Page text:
Wednesday, January 07, 2015

WLT's 6 Authors in Pushcart list

World Literature Today's 2014 Pushcart Nominees

The editors of WLT are delighted to announce that the following slate of six authors have been nominated for the Pushcart Prize XL anthology:

Poetry

Julia Fiedorczuk Julia Fiedorczuk (Poland)
Lands and Oceans,” translated by Bill Johnston

Luljeta Lleshanaku Luljeta Lleshanaku (Albania)
History Class,” translated by Ani Gjika
Mikeas Sanchez Mikeas Sánchez (Mexico)
Jesus Never Understood My Grandmother’s Prayers,” translated by David Shook

Fiction

Cate Kennedy Cate Kennedy (Australia)

Essays

Kris Saknussemm Kris Saknussemm (US)
Andres Felipe Solano Andrés Felipe Solano (Colombia)
The Nameless Saints,” translated by Arthur Dixon
Please join us in congratulating, reading, and sharing this year’s nominated writers and translators!
Founded in 1976, the Pushcart Prize is an annual collection of poetry, short stories, and essays, nominated by little magazine and small book press editors throughout the world.

Quick Question(s) at Jacket2

QUICK QUESTION: If you could ask someone just one question, what would it be? 
Quick Question turns this game into a reality. Asking quick but pressing questions of poets, scholars, students, and artists, Quick Question will publish 500-word responses to some of modern and contemporary poetry's most basic, urgent, compelling, or difficult questions. Multiple answers to single questions will be posted on a rolling basis in order to make space for multiple points of view and continuing conversations. 
Quick Question welcomes inquiries and submissions. To propose a question, suggest a respondent, or submit a response, please email Katie Price at price.katiel@gmail.com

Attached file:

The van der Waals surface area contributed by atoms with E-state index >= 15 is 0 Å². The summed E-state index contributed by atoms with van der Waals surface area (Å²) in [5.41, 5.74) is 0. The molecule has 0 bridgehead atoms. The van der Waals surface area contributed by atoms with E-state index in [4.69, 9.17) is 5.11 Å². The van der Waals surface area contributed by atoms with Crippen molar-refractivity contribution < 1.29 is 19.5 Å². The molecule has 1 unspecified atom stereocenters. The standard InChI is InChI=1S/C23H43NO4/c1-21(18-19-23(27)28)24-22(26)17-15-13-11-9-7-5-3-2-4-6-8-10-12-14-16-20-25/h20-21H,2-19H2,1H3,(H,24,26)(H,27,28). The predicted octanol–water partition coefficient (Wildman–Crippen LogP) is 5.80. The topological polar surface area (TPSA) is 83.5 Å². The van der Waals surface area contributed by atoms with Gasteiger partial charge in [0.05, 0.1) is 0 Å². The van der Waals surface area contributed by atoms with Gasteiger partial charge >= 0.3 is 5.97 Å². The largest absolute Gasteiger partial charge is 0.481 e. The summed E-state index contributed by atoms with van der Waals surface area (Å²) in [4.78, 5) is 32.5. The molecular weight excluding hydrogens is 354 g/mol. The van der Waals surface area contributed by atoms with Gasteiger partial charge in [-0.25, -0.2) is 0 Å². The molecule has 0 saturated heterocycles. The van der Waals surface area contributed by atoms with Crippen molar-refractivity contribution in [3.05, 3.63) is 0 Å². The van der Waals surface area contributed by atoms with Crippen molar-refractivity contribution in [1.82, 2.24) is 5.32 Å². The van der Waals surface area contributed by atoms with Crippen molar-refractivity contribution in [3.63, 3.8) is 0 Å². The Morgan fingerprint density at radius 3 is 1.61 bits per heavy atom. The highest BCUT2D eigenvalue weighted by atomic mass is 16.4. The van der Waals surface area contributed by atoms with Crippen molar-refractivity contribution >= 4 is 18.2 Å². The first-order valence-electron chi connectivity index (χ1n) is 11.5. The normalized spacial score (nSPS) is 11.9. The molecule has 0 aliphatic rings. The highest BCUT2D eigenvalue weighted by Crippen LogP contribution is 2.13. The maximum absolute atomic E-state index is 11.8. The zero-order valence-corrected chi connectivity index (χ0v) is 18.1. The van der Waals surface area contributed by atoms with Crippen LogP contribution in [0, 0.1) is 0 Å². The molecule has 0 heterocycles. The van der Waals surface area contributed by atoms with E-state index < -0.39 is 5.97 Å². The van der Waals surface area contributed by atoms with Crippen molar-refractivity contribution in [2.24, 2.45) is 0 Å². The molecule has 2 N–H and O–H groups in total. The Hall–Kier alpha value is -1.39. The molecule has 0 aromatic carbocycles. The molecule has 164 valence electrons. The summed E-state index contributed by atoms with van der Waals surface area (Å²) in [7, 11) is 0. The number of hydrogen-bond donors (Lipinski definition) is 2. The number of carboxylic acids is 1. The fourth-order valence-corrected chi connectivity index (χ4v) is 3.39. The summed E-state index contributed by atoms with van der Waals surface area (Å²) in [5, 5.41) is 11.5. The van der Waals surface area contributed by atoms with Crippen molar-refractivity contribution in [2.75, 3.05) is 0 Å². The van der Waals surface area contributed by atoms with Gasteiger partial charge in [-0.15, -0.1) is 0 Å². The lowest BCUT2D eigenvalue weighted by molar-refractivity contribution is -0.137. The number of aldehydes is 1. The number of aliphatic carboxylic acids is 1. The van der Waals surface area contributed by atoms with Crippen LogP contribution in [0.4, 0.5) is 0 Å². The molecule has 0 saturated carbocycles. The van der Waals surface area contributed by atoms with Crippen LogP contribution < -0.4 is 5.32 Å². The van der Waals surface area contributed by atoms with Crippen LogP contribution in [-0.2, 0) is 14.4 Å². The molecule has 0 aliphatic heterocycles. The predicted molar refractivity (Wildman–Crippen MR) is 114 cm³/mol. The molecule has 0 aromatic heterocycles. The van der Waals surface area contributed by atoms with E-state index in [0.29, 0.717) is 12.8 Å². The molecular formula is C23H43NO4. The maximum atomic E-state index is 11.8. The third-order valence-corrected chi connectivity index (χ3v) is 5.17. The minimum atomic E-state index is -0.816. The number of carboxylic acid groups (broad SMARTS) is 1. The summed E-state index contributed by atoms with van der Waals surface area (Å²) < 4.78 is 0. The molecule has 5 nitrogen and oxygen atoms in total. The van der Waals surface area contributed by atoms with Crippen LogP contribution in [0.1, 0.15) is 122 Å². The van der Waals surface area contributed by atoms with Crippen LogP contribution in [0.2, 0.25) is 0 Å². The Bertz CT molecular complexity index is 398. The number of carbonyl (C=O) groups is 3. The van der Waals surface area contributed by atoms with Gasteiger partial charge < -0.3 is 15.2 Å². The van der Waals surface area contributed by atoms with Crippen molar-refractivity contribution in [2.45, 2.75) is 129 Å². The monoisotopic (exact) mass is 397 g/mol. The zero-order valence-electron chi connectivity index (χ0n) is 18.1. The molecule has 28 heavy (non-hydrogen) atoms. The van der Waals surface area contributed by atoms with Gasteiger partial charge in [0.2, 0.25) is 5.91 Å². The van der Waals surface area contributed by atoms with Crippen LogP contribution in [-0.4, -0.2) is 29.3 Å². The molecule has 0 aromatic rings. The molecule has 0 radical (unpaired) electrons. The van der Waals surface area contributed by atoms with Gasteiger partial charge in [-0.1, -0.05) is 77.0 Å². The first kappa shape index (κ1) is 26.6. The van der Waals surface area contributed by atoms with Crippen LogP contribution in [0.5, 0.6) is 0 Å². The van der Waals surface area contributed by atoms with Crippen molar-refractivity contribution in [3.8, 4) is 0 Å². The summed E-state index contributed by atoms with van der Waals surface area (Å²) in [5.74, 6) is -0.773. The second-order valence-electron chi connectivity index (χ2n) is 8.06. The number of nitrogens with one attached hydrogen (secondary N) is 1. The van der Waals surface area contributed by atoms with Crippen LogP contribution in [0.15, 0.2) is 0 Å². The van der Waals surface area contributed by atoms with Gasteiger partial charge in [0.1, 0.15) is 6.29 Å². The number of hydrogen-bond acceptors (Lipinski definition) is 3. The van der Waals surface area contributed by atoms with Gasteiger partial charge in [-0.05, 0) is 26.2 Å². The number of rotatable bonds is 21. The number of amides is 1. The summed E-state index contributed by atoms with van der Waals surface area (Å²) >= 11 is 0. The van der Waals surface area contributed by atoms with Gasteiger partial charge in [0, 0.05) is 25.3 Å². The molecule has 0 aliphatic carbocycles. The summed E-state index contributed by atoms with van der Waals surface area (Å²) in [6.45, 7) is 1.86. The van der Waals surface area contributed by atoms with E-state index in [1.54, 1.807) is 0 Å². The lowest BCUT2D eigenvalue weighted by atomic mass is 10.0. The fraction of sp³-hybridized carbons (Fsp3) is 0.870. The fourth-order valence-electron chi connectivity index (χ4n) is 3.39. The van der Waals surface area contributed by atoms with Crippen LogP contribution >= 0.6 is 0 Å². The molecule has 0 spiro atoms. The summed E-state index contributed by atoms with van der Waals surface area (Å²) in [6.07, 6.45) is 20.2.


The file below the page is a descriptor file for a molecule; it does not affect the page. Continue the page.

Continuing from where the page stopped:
~
When new acquaintances ask what I study, I often tell them, "poetry that doesn't look like poetry." Though my response might seem glib, the sentiment is sincere: I find myself drawn to poetry that unshackles that same term from its traditional denotation. The field of modern and contemporary poetry is full of language that doesn't behave: fixed forms are abandoned for open fields, words are rendered illegible, standardized grammar is disrupted, letters stray from counterparts that would give them meaning, the page is replaced by the screen, and nonsemantic sounds fill basement bars. So why do we still call it poetry? — Katie L. Price

Gleebooks SUMMER SALE


Monday, January 05, 2015

How to be a Happy Writer


e.rateo - new work galore ...



e·ratio poetry journal 20 · 2015, which has new work by: Elizabeth Robinson, Jennifer Firestone, Wendy Vardaman, Jeffrey Jullich, rob mclennan, Sean Howard, Jill Jones, Vanessa Couto Johnson, David Chikhladze, Claire Warren, Doris Neidl, Marilyn Stablein, Apryl Miller, Eileen R. Tabios, Linda Kemp, Jacqueline Winter Thomas, Lauren Marie Cappello, Mary-Marcia Casoly, Mark Lamoureux, Carey Scott Wilkerson, Jeremy Biles. Plus Yvan Goll translated by Donald Wellman, Xiao Kaiyu translated by Christopher Lupke. Visual poetry by Yakman K. Tsering, and “Ontologies of Lack and Excess in the Lyrical Poetics of Mark Strand and Rainer Maria Rilke” essay by Jacqueline Winter Thomas.

Le flashmob des Prodiges